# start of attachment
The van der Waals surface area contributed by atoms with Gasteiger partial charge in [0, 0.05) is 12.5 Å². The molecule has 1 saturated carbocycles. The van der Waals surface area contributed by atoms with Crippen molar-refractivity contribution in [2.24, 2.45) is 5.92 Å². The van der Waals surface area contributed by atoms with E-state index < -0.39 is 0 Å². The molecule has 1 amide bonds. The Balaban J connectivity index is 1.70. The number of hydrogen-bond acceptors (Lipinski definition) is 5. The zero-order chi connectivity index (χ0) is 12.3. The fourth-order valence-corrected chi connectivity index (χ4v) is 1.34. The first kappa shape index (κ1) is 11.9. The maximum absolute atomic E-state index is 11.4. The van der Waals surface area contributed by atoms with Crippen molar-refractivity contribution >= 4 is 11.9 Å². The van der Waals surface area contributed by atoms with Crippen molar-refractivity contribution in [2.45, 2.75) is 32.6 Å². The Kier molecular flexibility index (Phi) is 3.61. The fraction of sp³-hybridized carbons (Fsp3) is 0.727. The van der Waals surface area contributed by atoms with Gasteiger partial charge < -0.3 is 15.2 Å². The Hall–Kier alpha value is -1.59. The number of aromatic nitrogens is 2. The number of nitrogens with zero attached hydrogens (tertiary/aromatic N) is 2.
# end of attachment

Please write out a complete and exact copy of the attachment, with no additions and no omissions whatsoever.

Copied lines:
The van der Waals surface area contributed by atoms with Gasteiger partial charge in [0, 0.05) is 12.5 Å². The molecule has 1 saturated carbocycles. The van der Waals surface area contributed by atoms with Crippen molar-refractivity contribution in [2.24, 2.45) is 5.92 Å². The van der Waals surface area contributed by atoms with E-state index < -0.39 is 0 Å². The molecule has 1 amide bonds. The Balaban J connectivity index is 1.70. The number of hydrogen-bond acceptors (Lipinski definition) is 5. The zero-order chi connectivity index (χ0) is 12.3. The fourth-order valence-corrected chi connectivity index (χ4v) is 1.34. The first kappa shape index (κ1) is 11.9. The maximum absolute atomic E-state index is 11.4. The van der Waals surface area contributed by atoms with Crippen molar-refractivity contribution >= 4 is 11.9 Å². The van der Waals surface area contributed by atoms with Crippen molar-refractivity contribution in [2.45, 2.75) is 32.6 Å². The Kier molecular flexibility index (Phi) is 3.61. The fraction of sp³-hybridized carbons (Fsp3) is 0.727. The van der Waals surface area contributed by atoms with Gasteiger partial charge < -0.3 is 15.2 Å². The Hall–Kier alpha value is -1.59. The number of aromatic nitrogens is 2. The number of nitrogens with zero attached hydrogens (tertiary/aromatic N) is 2.